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This article was published 13/9/2017 (1024 days ago), so information in it may no longer be current.
It’s been 103 years, but Mabel Hackney is finally returning to perform at the Burton Cummings Theatre.
In spirit, at least.
Hackney, who died in 1914, will be the featured performer when the 110-year-old structure is transformed into a haunted house next month for live-action horror shows to be held in the building’s underbelly.
The actor lost her life just a few weeks after a performance at what was then called the Walker Theatre. She and husband Laurence Irving, also performing in Winnipeg, were lauded by adoring fans. Before the final curtain fell, the Manitoba Free Press reported Irving bade the audience farewell and promised to return from London with a new stage work.
But while Hackney and Irving were travelling to London on the Canadian Pacific ship Empress of Ireland, it was struck by a Norwegian ship on the fog-shrouded St. Lawrence River and sank. In all, 1,012 lives were lost in Canada’s worst peacetime maritime disaster.
According to reports, Irving and Hackney were last seen clasped in each other’s arms as the ship slipped beneath the waves. Irving’s body was found still clutching a fragment of his wife’s nightdress in his hand. The 34-year-old Hackney was never found.
Their deaths are commemorated by a shiny copper plaque, installed in the lobby of the Walker in 1915.
To this day, performers and theatre staff have passed down mythical stories of creaks and shadows which they attribute to the woman they affectionately call Mabel.
"I’m never one to believe in that stuff," said BCT house manager Kenny Jackson, who has been working at the theatre since it reopened in 1991. "But about 10 years ago, I actually saw a black shadow appearing from the floor of the stage. Then it floated off stage left. And this was early, not like after having some cool pops at the end of the day.
"It was a bigger woman in a black dress just rising up and floating off."
So, no, you don’t have to convince Jackson the joint can be a spooky place.
"Absolutely," he said. "I’ve heard things backstage. I know I’ve been in that theatre myself... and I’ve heard footsteps somewhere where I know nobody is there. You just sort of wonder. I’m sure there’s something going on."
Little wonder the Burt, where Harry Houdini once performed — along with the legendary likes of Bob Hope, Louis Armstrong and Jimmy Durante — is a fixture on Canada’s most-haunted places lists.
Because Hackney isn’t the only suspected ghost. There’s also Joe, a popular old ticket-taker, who died shortly after returning to Winnipeg from the First World War, where he was seriously injured in a gas attack.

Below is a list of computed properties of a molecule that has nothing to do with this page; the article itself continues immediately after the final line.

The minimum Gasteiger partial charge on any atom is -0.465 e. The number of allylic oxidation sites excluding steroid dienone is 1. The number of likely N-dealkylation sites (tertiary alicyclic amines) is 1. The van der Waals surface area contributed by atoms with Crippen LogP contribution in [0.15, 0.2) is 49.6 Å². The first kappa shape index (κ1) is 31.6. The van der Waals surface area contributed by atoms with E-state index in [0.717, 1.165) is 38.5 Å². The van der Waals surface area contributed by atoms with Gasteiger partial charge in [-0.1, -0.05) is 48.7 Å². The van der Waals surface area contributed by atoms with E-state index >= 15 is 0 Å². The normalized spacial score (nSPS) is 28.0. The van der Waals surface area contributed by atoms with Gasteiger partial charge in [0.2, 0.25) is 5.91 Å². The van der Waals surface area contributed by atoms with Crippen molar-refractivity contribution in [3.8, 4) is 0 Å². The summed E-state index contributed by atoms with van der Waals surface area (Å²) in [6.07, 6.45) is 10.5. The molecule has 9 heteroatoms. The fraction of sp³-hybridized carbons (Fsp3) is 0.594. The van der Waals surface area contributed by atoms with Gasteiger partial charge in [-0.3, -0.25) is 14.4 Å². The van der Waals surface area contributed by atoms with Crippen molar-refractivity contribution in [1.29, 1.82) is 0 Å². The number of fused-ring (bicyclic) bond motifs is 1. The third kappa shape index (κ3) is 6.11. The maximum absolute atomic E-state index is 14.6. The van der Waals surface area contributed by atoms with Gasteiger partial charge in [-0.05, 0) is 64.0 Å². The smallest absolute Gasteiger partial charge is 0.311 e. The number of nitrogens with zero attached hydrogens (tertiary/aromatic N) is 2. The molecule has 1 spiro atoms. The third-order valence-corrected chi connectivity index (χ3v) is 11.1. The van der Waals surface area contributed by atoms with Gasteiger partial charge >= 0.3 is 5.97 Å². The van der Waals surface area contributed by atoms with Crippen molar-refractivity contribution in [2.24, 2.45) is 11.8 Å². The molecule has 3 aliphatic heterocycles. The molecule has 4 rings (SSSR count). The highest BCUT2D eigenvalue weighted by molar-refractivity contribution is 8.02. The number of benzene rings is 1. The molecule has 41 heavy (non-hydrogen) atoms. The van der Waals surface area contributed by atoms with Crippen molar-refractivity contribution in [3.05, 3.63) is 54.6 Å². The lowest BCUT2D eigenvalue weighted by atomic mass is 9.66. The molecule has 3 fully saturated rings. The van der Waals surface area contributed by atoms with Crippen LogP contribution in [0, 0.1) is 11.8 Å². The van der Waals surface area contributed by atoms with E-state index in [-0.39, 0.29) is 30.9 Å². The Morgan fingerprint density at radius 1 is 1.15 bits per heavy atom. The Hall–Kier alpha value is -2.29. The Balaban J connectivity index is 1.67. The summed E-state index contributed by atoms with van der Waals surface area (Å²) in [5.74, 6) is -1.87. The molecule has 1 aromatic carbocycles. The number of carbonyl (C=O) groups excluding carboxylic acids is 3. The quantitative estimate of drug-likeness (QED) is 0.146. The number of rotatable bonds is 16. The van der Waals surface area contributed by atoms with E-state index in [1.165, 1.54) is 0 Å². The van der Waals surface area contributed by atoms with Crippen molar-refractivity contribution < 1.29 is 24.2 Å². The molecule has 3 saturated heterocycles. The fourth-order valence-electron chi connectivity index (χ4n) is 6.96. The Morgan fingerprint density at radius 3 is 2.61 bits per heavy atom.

Combine the ghost stories with the building’s dark, turn-of-the-last-century basement, and the Burt is a natural for the supernatural, said Andraea Sartison, the artistic producer for One Trunk Theatre.
"It’s the perfect setting for a large-scale Halloween scarefest," Sartison said. "It’s quite a neat perspective for Winnipeggers because it’s a place most people will never get to see."
True North Sports and Entertainment Ltd., which owns the theatre, commissioned One Trunk and Fete Jockey Productions, both based in Winnipeg, to present Stage Frights — Mabel’s Curtain Call from Oct. 26 to 31.
"It is unique to Winnipeg," said Kevin Donnelly, TNSE vice-president of entertainment and venues. "You won’t see or hear about this in another building, another city, another country. This is our little corner of the paranormal world."
Sartison said the production will feature 10 actors, along with several volunteers, and the theatre experience of sound design, lighting, costumes and set design.
"It’s going to be very intricately and beautifully designed," she said. "The way we’re creating it is very theatre. It’s not like we’re just trying to pull off an event. We’re compiling an artistic team... as opposed to just trying to make a buck off people at a carnival."
Tickets go on sale Thursday, with shows running from 7 p.m. to midnight. There will be matinees for younger audiences for weekend shows.
Sartison said groups will leave on their tours through the Burt’s basement every 15 minutes, about 40 audience members at a time.
"Well, it starts at 40 people," she added, cryptically. "But it might be less than that by the time you get out."
Randy Turner spent much of his journalistic career on the road. A lot of roads. Dirt roads, snow-packed roads, U.S. interstates and foreign highways. In other words, he got a lot of kilometres on the odometer, if you know what we mean.
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